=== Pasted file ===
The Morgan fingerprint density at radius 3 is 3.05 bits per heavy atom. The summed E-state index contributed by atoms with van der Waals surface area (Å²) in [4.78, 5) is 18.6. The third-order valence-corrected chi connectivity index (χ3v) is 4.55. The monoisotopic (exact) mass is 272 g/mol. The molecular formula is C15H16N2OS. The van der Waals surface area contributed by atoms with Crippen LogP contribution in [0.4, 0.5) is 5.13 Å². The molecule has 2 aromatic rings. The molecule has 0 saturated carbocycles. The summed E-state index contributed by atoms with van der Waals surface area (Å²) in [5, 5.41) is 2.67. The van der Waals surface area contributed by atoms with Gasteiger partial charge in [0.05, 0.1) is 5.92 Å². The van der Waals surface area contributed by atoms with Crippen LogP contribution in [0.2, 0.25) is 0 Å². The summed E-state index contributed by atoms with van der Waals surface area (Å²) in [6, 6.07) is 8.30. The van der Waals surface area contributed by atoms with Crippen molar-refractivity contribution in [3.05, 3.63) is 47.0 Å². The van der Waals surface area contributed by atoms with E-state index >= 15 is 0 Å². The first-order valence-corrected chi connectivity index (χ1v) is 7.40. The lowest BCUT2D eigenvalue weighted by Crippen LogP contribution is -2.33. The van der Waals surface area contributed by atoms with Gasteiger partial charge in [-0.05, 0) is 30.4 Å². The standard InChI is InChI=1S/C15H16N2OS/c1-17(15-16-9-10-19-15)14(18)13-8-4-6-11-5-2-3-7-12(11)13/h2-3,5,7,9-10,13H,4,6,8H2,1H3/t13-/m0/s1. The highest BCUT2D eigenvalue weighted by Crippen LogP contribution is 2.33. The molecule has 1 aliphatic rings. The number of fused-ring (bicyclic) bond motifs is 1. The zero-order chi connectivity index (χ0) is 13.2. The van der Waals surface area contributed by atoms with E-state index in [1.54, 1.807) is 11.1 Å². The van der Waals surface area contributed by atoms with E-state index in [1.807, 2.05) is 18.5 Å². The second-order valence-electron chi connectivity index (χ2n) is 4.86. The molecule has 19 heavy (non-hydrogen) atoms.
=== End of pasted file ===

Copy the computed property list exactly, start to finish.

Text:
The Morgan fingerprint density at radius 3 is 3.05 bits per heavy atom. The summed E-state index contributed by atoms with van der Waals surface area (Å²) in [4.78, 5) is 18.6. The third-order valence-corrected chi connectivity index (χ3v) is 4.55. The monoisotopic (exact) mass is 272 g/mol. The molecular formula is C15H16N2OS. The van der Waals surface area contributed by atoms with Crippen LogP contribution in [0.4, 0.5) is 5.13 Å². The molecule has 2 aromatic rings. The molecule has 0 saturated carbocycles. The summed E-state index contributed by atoms with van der Waals surface area (Å²) in [5, 5.41) is 2.67. The van der Waals surface area contributed by atoms with Gasteiger partial charge in [0.05, 0.1) is 5.92 Å². The van der Waals surface area contributed by atoms with Crippen LogP contribution in [0.2, 0.25) is 0 Å². The summed E-state index contributed by atoms with van der Waals surface area (Å²) in [6, 6.07) is 8.30. The van der Waals surface area contributed by atoms with Crippen molar-refractivity contribution in [3.05, 3.63) is 47.0 Å². The van der Waals surface area contributed by atoms with E-state index >= 15 is 0 Å². The first-order valence-corrected chi connectivity index (χ1v) is 7.40. The lowest BCUT2D eigenvalue weighted by Crippen LogP contribution is -2.33. The van der Waals surface area contributed by atoms with Gasteiger partial charge in [-0.05, 0) is 30.4 Å². The standard InChI is InChI=1S/C15H16N2OS/c1-17(15-16-9-10-19-15)14(18)13-8-4-6-11-5-2-3-7-12(11)13/h2-3,5,7,9-10,13H,4,6,8H2,1H3/t13-/m0/s1. The highest BCUT2D eigenvalue weighted by Crippen LogP contribution is 2.33. The molecule has 1 aliphatic rings. The number of fused-ring (bicyclic) bond motifs is 1. The zero-order chi connectivity index (χ0) is 13.2. The van der Waals surface area contributed by atoms with E-state index in [1.54, 1.807) is 11.1 Å². The van der Waals surface area contributed by atoms with E-state index in [1.807, 2.05) is 18.5 Å². The second-order valence-electron chi connectivity index (χ2n) is 4.86. The molecule has 19 heavy (non-hydrogen) atoms.